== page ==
Deloitte report outlines future challenges of plant-based meat sector20 Oct 2022
After years of growth, positive press and some brave predictions, the alternative meat category is suffering from falling sales and consumer apathy, according to a recent report by Deloitte.
The report also discusses a ‘limited’ addressable market, consumer unwillingness to pay a price premium, and questionable health benefits, as reasons for the current inertia.
“Plant-based alternative meat producers should explore ways to expand the addressable market, bring down relative costs, and create formulations that provide health benefits while maintaining taste,” the report’s authors recommend.
“No easy task, but until then, a return to sustained double-digit growth could be hard to realize.”
However, the report does concede that the sector’s current position compares previous growth years, making it a tough point of comparison.
And added to supply chain issues affecting many industries, rumours of its demise may well have been greatly exaggerated.
Alternative meat industry highs and lows
There has certainly been signs of confidence in the sector’s growth, particularly in the fast-food sector.
At the start of this year, KFC introduced a meatless chicken product in partnership with vegan brand Beyond Meat to over 4,000 of its branches scattered throughout the US.
Meanwhile, around the same time, Chipotle launched a plant-based chorizo option in the US, while Pizza Hut made available two pizzas topped with Beyond Meat’s Italian sausage nationwide in 2020.
“Every one of our pieces of research suggests plant-based diets will continue to grow and grow,” said Kevin Hochman, president of KFC US.
“Will there be blips when there’s an onset of a pandemic? Of course. We view this as a long-term trend.”
Pandemic could be a help or hindrance
Hochman raises a valid point of the pandemic that has clearly put a dent in not just business decisions but consumer thinking.
In 2021, during the height of the pandemic, research analysts IRI noted that sector growth had slowed down, with refrigerated plant-based meat sales down 6.6% in November 2021 from the year before, though sales were nearly 30% higher than November 2019.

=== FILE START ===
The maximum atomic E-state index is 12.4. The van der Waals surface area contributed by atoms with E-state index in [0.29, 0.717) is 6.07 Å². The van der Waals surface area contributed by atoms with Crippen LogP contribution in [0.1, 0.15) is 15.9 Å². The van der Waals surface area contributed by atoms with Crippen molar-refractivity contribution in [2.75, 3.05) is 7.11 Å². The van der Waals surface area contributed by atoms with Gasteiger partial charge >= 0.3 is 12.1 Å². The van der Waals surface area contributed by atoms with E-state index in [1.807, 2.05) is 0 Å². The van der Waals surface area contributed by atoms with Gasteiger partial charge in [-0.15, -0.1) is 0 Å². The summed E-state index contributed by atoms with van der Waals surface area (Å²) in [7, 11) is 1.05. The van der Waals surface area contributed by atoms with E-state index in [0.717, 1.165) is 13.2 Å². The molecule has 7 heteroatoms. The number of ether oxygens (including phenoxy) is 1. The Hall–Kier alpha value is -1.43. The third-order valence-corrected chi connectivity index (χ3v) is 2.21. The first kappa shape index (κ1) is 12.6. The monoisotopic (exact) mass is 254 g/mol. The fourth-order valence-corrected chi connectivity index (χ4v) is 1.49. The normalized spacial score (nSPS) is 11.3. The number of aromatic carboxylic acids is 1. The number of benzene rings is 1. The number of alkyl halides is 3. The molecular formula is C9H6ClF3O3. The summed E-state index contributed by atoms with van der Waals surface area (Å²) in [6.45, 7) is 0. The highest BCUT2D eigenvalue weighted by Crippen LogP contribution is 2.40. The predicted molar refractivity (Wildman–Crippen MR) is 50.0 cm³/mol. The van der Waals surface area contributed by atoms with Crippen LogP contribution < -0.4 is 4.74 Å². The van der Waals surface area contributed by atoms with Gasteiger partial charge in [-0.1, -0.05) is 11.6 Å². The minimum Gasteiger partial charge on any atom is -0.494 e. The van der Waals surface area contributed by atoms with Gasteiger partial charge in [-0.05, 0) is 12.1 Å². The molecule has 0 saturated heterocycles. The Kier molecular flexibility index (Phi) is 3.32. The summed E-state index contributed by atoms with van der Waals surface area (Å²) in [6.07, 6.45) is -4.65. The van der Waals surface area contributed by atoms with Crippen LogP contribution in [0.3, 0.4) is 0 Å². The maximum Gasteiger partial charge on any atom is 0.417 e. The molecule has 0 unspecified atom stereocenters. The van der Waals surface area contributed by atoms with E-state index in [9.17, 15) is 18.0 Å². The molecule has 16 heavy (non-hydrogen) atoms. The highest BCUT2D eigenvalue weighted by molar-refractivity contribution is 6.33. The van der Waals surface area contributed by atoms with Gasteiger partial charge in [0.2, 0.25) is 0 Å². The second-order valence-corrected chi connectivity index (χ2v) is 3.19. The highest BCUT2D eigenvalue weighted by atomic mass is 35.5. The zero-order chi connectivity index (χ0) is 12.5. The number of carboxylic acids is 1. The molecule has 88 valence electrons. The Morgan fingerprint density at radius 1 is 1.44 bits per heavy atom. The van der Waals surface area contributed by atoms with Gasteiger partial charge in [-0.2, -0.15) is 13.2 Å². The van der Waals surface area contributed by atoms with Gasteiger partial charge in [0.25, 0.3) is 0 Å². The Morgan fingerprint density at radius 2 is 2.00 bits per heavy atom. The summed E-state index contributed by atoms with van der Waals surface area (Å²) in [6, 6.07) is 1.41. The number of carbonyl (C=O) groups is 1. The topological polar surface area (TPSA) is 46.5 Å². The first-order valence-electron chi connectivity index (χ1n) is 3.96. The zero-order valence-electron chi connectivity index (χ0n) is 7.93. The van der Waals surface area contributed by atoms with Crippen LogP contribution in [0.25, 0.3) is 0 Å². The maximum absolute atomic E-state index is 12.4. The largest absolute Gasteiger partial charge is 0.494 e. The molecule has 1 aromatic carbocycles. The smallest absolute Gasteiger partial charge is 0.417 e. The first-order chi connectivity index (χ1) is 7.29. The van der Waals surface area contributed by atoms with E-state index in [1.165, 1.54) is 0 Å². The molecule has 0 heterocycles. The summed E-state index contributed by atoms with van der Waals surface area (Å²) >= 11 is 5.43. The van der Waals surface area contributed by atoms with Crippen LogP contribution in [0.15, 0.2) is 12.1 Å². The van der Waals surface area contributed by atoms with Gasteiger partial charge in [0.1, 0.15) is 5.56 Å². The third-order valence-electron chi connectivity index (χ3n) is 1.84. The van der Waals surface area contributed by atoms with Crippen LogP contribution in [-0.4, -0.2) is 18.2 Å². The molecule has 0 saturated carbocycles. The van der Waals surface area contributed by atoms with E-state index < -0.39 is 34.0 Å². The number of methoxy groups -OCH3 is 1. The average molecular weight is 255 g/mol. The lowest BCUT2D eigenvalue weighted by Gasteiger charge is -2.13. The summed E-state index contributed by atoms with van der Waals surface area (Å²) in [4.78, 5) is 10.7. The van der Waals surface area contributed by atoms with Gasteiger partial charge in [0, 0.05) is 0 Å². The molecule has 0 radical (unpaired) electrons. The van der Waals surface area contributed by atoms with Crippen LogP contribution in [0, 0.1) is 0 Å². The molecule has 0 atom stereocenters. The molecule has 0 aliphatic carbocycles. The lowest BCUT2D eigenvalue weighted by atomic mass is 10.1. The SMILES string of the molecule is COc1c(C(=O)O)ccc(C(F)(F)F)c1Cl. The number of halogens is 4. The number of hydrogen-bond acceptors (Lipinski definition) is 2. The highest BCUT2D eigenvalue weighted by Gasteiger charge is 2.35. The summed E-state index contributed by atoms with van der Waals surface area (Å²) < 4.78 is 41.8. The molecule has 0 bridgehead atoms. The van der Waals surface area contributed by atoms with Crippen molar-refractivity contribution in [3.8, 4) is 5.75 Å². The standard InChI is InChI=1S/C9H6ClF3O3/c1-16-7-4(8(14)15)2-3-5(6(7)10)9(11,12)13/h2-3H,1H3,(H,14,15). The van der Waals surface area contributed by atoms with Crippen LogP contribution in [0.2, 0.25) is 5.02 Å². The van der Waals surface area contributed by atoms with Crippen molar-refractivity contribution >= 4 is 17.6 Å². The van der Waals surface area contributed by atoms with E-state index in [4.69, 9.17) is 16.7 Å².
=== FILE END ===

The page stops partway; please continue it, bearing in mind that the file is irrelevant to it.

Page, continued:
However, in a report by Kyle Gaan, a research analyst at The Good Food Institute, the GFI highlighted a shift in consumer perceptions of plant-based meat during the pandemic.
Gaan referenced a Datassential study that found 47% of US consumers were willing to switch to eating more plant-based meat in the event Covid-19 led to meat shortages.
“Gen Z and Millennials are more likely to switch to eating more plant-based meat, at 62% and 56%, respectively,” Gann wrote.
“When presented with a scenario in which there were no beef burgers available at a restaurant, 12% of consumers reported that they would order a plant-based burger.”
© AdobeStock/Mila Naumova
Could the past be a reliable indicator?
One has to look at the sector, pre-pandemic to understand its health and as a future predictor of its success. For a relatively young industry composed of start-ups and untested innovation, it appeared to be holding its own.
Statistics from SPINS and The Good Food Institute, dollar sales of plant-based meat grew 38% from 2017 to 2019.
Meanwhile, a report compiled by UBS in the summer of 2019 - months before the pandemic — predicted this swift growth would continue, ballooning to around 18.5 times bigger to become an $85 billion industry by 2030.
“I think the pandemic was net positive on plant-based growth since consumers have been made hyperaware of issues within meat supply chains and meat itself,” said Kimberlie Le, CEO and cofounder of Prime Roots, a plant-based meat firm “They’ve gotten the opportunity to cook and try new plant-based products.”
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